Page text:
Uh huh… Wasting $1000 on an arcade game. I’d rather blow that money on something useful. But money talks, correct? Now to be fair, my friend posted a photo from the back of the arcade, without the hogger’s consent, and he never physically went up to the hogger and asked if he could have a turn, so maybe what he did was a bit impolite. But let’s face it, with that attitude, we already expected what happened on Facebook. It probably wouldn’t have changed anything.

Is there anything worse than this?


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I never got to experience the glory days of coin-op arcades, as the only one that remained open and successful into the early 2000’s – Playdium in West Edmonton Mall, was shut down before I was old enough to venture there on my own. However, as a PC gamer dating back to the late 1990’s, I never really understood the point of them in the first place. I had NFL Blitz at home for my N64… why would I want to pay for every single exhibition game against the AI on a shitty board, when I preferred the feel of the N64 controller? Why would I want to drop change on a play through of that 18 Wheeler Game, when the home version for the GameCube was utterly trashed by critics? So the whole arcade cabinet craze, stuff like Wangan Midnight or Initial D… It’s all lost on me.

But as for this dude paying the owner of an arcade to rent a machine for the entire day… Like, why not just outright buy one? Is that possible? With how much money it costs to sit there for a day and grind out mundane bullshit, couldn’t you just buy your own as people are doing with the old school NBA Jam and Crusin’ USA cabinets? Hell, if you’ve got the cash to spend on sitting your ass in front of a cabinet for a day, how are these guys not hardcore PC gamers? I just fail to see the point in all this. Home consoles made arcade cabinets completely irrelevant, and basically everybody won in the end. Companies made enormous profits – as many more people wanted a copy of NBA Jam they could play eternally for a one time fee of $60 than those who played NBA Jam in arcades, and customers quickly got their $60 worth from the title in a single sitting with their buddies – if not more.

So maybe I’m missing something, and I guess this is your turn to fill me in, but why don’t these hardcore arcade guys just buy a machine of their own? Connectivity problems? Why don’t they move on to home consoles? I’m admittedly a bit lost.

 

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27 thoughts on “Reader Submission #107 – Arcade Atrocities

  1. You are lost for good reason. All of these games would be better at home especially if you owned a wheel. Plus they would be cheaper .

    Most of the arcade racing scene sucks anyways. I’d still rather play Daytona USA.

    The one game that kind of follows the rules of these arcade games is Tokyo extreme. A very simple series but also quite a bit of fun in an odd OCD kind of way

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  2. Arcades only became irrelevant in the west when the home market caught up with the graphics of the arcades. This was around mid to late nineties. Before, you would go to the arcades because of mainly two reason:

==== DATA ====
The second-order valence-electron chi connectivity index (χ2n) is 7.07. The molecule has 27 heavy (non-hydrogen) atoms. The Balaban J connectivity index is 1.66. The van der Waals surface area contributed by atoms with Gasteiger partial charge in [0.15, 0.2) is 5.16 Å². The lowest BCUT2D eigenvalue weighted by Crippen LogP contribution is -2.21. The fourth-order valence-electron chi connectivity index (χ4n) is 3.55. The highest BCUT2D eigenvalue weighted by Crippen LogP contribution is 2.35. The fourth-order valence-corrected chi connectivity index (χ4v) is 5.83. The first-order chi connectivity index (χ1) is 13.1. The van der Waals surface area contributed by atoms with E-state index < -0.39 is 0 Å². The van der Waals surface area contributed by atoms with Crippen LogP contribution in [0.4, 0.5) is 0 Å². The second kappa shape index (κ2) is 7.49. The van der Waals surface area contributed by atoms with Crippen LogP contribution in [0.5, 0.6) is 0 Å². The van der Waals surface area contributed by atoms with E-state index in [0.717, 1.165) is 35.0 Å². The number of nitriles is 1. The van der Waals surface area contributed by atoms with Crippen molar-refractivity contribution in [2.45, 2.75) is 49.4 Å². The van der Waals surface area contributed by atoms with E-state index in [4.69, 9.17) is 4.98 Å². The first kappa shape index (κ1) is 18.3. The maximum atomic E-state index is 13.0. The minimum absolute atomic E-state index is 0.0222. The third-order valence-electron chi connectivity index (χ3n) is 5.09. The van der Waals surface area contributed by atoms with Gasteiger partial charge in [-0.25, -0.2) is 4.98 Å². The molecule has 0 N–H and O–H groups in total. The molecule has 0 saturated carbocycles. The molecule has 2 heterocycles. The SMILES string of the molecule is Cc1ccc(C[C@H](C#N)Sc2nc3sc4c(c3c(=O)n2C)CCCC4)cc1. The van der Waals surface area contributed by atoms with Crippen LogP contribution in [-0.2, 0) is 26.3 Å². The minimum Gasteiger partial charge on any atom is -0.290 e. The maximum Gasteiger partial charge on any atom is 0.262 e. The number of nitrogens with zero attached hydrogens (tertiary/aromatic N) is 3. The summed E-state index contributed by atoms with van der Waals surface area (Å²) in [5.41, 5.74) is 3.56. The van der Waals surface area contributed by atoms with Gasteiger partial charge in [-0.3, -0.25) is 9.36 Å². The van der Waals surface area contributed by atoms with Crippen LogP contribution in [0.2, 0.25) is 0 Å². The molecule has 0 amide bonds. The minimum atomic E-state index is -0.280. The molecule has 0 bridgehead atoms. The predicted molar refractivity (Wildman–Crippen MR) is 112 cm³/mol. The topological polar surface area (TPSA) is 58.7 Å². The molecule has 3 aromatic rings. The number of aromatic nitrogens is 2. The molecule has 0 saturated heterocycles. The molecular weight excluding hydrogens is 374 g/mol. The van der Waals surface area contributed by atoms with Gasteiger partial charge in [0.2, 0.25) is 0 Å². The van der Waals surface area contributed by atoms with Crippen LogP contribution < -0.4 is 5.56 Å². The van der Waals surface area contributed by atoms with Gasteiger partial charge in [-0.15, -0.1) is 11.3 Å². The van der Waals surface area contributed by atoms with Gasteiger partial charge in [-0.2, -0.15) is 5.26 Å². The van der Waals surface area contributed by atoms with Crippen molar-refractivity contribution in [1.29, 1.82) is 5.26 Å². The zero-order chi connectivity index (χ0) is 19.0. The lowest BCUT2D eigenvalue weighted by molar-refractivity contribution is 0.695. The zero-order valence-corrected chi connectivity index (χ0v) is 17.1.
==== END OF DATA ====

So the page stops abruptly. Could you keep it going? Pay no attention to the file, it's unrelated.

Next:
a) there was nothing at home with the same graphics

    b) it was the “multiplayer” of those times. At home you either played with brothers, friends, or maybe tried to put up with some shitty dial up connection. You wanted action against total strangers? Wanted to to see if you are the best around? The arcade was the only destiny, and dare i say it, to this day, nothing can surpass being in your face against a total stranger who you wouldn’t know if it was a newb or a god at the game.

    This last part is important. The arcades were part of a social event, it was a cultural thing at some point, and in the southeast asia it’s still going strong. Sure the money is stupid, and it would be hard to justify today spending so much money on them, but it apparently works. Speaking for myself, sitting or putting the coin into the arcade was an event in itself. The noise, the excitement, the fact that we are there away from nagging parents, surrounded by young people, and of course, trying to beat a player or some leaderboard score was all just a bit more color when tagged with the social aspect of it.

    Now onto the article itself, i absolutely despise the guy who was hoging the machine, and i remember some who did the same, altough not with the management consent, but i guess assholes never change.

    Liked by 2 people

  3. I grew up in arcades so to some degree I get the obsession. I wouldn’t go as far as these guys, because arcade machines are best experienced as casual fun while out with friends.

    That said, few things compare to the days of standing at the Street Fighter II machine taking on anyone who walked up to challenge you. :p

    Liked by 1 person

  4. Has anyone of the arcade center users went and talked to the owner, saying that isn’t nice for the other customers that a game is locked for one person just because he rented it for the whole time?